“I told my wife at the time, let’s not give the lawyers any money for a divorce procedure. You know I am the children’s dad. We don’t need to battle for custody. We are the parents. If you and me have ah problem, it doh have nothing to do with the children, so let’s just tell the judge or magistrate, we have it all worked out.”
So said, so done, Roy and his ex-wife went to court, and had a divorce with financial stress.
The judge was confused. “So how much are you going to pay for child support?”
“Child support? But is my children, I will support them based on what they need. I don’t understand how a court needs to get into my life and tell me how to be a dad.”
Can we really disagree with my friend Roy? The kids at the time lived with him because he simply had more time to commit to parenting. Roy worked in the arts, which can be beneficial for quality parenting. Roy, his ex-wife, and their kids started a revolution. What they did was personal, and it’s generally unheard of. The legal system was surprised by the couple’s proposal, and it seems like the more people that came to understand his family’s special situation the more they would leave baffled, but most likely empowered.
It seems like men are supposed to just know what fatherhood or manhood would entail. We are all expected to man up or man out.
“Act like a man,” your partner may say to you, but what does she really know about being a man, if you as man are still trying to figure it all out.
Impregnating isn’t always easy, whether men are open about it or not, but it’s a lot easier than the responsibility of being a parent, and too many boys aren’t hearing or seeing that from the men around them.
Some men simply deposit their sperm and leave, completely absent from the home, because he’s lost track of the homes that house his “kids.” Others are physically present, but rarely ever contribute to bonding with the youth. Those dads are actually better off divorcing their wife because she’s pretty much a single mother anyway.
Then we have some real daddies out there, the men that could tell you about the many ups and downs of parenting. This idea that men would make money and pass it over to the misses to manage the home’s economics is such a waste of time.
Take my friend Roy; he has a daughter. He was a single parenting dad with a boy and girl. His experiences fathering a daughter was jaw-dropping. He shared a scenario where the female class teacher at his daughter’s single-sex school called him in to the school to complain about his daughter’s behaviour. Upon arrival, the principal questioned his presence, insisting that he should not have come in.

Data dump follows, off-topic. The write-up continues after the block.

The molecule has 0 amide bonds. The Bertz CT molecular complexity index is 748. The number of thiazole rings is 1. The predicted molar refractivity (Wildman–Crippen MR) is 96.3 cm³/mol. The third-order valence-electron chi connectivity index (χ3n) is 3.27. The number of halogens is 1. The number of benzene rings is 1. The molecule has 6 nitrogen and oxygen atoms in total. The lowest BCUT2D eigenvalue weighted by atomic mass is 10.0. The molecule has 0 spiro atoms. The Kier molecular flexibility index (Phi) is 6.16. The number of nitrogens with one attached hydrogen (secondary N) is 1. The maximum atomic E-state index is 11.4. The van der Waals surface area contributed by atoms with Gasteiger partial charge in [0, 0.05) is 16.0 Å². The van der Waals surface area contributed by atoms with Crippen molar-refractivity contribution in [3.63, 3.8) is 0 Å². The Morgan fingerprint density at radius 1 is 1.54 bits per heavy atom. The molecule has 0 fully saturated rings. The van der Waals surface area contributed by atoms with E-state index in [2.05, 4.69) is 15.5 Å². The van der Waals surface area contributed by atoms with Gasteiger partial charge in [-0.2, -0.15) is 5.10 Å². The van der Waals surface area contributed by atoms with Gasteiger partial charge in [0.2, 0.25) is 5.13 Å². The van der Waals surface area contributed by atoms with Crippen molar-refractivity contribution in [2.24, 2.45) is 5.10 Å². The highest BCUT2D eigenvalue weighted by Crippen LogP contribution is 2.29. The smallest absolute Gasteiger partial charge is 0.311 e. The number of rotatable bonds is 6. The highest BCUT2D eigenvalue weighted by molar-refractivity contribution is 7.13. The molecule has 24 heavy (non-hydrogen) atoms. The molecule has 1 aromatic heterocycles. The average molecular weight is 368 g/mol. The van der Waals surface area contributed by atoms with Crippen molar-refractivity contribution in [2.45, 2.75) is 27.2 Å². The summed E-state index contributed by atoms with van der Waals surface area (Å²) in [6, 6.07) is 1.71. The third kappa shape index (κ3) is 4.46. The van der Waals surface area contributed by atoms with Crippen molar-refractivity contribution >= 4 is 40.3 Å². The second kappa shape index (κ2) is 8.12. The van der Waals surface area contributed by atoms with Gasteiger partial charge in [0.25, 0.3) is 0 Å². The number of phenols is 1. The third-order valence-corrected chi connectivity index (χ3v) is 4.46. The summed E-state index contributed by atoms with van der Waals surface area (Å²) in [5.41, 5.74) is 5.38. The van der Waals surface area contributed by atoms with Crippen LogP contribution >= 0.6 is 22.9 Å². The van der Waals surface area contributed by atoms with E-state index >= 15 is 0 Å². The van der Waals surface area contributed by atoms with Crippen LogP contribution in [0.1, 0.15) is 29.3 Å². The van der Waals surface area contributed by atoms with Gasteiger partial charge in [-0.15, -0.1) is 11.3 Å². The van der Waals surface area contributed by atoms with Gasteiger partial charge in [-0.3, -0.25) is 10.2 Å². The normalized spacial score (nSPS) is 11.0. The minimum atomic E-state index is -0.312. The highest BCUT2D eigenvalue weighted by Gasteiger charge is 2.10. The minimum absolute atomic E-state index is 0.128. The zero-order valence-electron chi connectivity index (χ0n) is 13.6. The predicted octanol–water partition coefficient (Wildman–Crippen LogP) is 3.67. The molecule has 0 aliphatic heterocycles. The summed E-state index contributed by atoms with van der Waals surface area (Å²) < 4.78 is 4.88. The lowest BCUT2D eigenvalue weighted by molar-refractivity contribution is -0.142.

This of course raised more questions in Roy’s mind, so he engaged the teacher to get to the root of the problem, and the teacher responds, “So I was making fun of a fat student in the class, because everyone knows she’s fat, and your daughter told me that my behaviour wasn’t acceptable.”
Roy was shocked, naturally, because from all accounts she has done nothing to deserve punishment. Roy further asked, “So was she rude?” No. “Was she disrespectful? No, no, no! The teacher went on to say she believed that he should reinforce the idea that a child should never question or respond to an adult, no matter how erroneous the adult’s perspective or actions are.
He then asked the teacher, for clarity, “So if my child is in a taxi and the driver wants to take her off route in the country and take off her clothes and …” She interrupts, “No, no, no!” And so begins her long apology.
The same school was also surprised that the dad initially came to the PTA meetings. He had to defend his actions. “My ex-wife has to work and I am the father. What am I supposed to do?”
Fathers who take the role seriously have found themselves on the messy end of the stick, when they actually seek to be men who care, especially if they have daughters.
Recently, a dad told me, that his daughter was refused health care because he accompanied his daughter to the doctor’s to have her genitalia checked out because there was a little laceration that wasn’t going away. The doctor wanted the mother present. So the man’s hands are tied, with these strict restrictions in the expectations of being the best daddy a man could be.
Roy and I talk about real man stuff, relationships, dealing with the prospects of an unfaithful partner, parenting, and generally our lives and our responsibilities. That’s a revolution, in these times where we expect men to know everything, and to do it without help, like we are a bunch of machines.
If there is anything worth manning up for, it’s the role of dad. So big up to all those guys holding down the fort as nurturers.
Happy Father’s Day guys!